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$10.4 million Magnolia Silos expansion to feature recreation, shopping, relocated church

$10.4 million Magnolia Silos expansion to feature recreation, shopping, relocated church


Magnolia is making its next massive move, with a master plan to bringing new shops and public spaces to a two-block area anchored by its downtown silo attraction.

Magnolia Market at the Silos plans to make $10.4 million in renovations and additions before the end of the year, with plans to add a whiffle ball field, more shops, gardens and a relocated historic Waco church to the 4.9-acre site, which already draws an estimated 30,000 visitors per week.

The downtown Tax Increment Financing Zone board on Thursday will consider a request for $1.1 million in funds for public improvements to support the project.

Part of the project is already underway as crews convert buildings at Eighth Street and Webster Avenue into a coffee shop and a Magnolia Homes Furniture showroom.

A master plan would reorient Magnolia Market so that its main entrance would be on Eighth Street, currently the entry to Magnolia’s gravel parking lot.

Replacing the parking lot will be a “retail village” arranged around a green lawn, with eight buildings, five of which would be marked for retail space, two as bathrooms and one as an information center. The green would be anchored by the relocated Second Presbyterian Church building, which now sits at 510 N. 13th St.

Magnolia coffee

Construction is already underway on a coffee shop and furniture showroom that will be part of the Silo complex expansion.

Other additions include a splash pad for children, brick walkways, shaded landscaping, and more lighting for aesthetic and safety purposes. The plan would create a whiffle ball field with tiered seating to honor the legacy of Katy Park, a minor league baseball field that drew huge crowds and athletes such as Babe Ruth for decades before it closed in the 1960s.

The master plan was prepared by architectural firm Clayton & Little, which designed the outdoor spaces at the Pearl Brewery redevelopment in San Antonio. The master plan envisions the project as an “economic catalyst” for Waco and a “place that Waco residents can enjoy and be proud of,” the plan states.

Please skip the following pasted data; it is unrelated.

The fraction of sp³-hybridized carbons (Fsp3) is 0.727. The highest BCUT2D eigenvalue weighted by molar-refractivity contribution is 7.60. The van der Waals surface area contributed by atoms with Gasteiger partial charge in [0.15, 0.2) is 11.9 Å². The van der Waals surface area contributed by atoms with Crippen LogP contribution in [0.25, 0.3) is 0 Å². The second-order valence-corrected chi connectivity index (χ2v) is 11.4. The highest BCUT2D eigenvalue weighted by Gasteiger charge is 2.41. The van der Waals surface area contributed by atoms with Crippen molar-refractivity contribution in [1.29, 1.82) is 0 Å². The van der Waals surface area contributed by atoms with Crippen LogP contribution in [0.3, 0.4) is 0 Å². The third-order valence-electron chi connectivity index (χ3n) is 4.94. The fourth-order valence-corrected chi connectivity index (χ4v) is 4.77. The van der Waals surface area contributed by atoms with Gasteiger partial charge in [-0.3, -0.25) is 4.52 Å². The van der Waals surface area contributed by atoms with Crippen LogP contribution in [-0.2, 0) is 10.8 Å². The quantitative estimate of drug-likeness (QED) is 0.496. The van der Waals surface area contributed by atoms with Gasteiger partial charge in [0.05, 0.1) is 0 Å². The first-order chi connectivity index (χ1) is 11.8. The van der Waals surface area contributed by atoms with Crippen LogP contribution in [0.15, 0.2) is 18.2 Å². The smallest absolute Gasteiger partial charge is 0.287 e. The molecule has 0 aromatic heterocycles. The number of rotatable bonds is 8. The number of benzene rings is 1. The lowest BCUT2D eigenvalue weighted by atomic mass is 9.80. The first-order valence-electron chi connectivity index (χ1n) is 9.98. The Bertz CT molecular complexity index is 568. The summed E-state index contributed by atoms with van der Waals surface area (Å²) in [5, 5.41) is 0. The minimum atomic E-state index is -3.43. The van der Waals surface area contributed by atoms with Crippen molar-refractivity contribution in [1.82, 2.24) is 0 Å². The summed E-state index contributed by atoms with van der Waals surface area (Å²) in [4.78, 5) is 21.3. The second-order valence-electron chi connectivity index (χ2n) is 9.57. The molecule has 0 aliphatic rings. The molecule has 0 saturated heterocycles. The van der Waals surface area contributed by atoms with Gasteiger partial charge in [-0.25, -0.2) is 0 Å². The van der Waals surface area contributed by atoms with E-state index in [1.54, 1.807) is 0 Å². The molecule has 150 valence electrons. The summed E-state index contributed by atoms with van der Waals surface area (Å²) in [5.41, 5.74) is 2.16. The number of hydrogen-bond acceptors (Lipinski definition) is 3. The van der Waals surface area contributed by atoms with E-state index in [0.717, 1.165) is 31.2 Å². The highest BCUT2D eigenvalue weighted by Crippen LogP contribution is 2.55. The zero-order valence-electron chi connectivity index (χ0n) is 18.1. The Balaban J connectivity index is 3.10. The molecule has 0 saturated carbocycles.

City of Waco staff is recommending the entire $1.1 million TIF incentive to Magnolia LLC, saying the improvements will return that much in tax revenues to TIF coffers within five years. The TIF Zone helps fund improvements in downtown using a portion of tax revenues generated within the zone. The board meets at noon Thursday on the third floor of City Hall.

Staff also recommends that the TIF board require that Magnolia obtain a “certificate of appropriateness” for relocating the old church building.

1894 church building


The Second Presybterian Church on North 13th Street will be moved to Magnolia Market as part of the project.

The structure, built in 1894, sat empty for decades until the Gaineses bought it from Waco architect Sterling Thompson in February 2017. The master plan states the church would be used as a place to sit and possibly hold seminars in the future.

Thompson said he’d originally planned to move the church to a new location and use it as a venue, but it wasn’t feasible for him. He said the structure includes an addition, including the church’s basement and a few rooms, which would be difficult to move. Thompson also said the church’s large steeple may have to be removed and reattached during the trip.

“Whether they have to dissect the building or not, it’s a big job,” Thompson said. “But moving a structure that big can be done.”

> Slipping away: In search of Waco’s most endangered historic buildings

Jim Peevey, a real estate broker with Reid-Peevey, said Magnolia’s impact on Waco can’t be overstated.

“If a lot of retail builds up there, we’ll be on the map for a long time,” Peevey said. “It could turn into a regional retail hub.”

He said in addition to raising the city’s profile, he credits the Gaineses with changing the way adults between the age of 21 and 30 see Waco.

“This generation is more present than it probably has ever been,” Peevey said. “You cannot measure Magnolia. It’s a once-in-a-lifetime phenomenon.”


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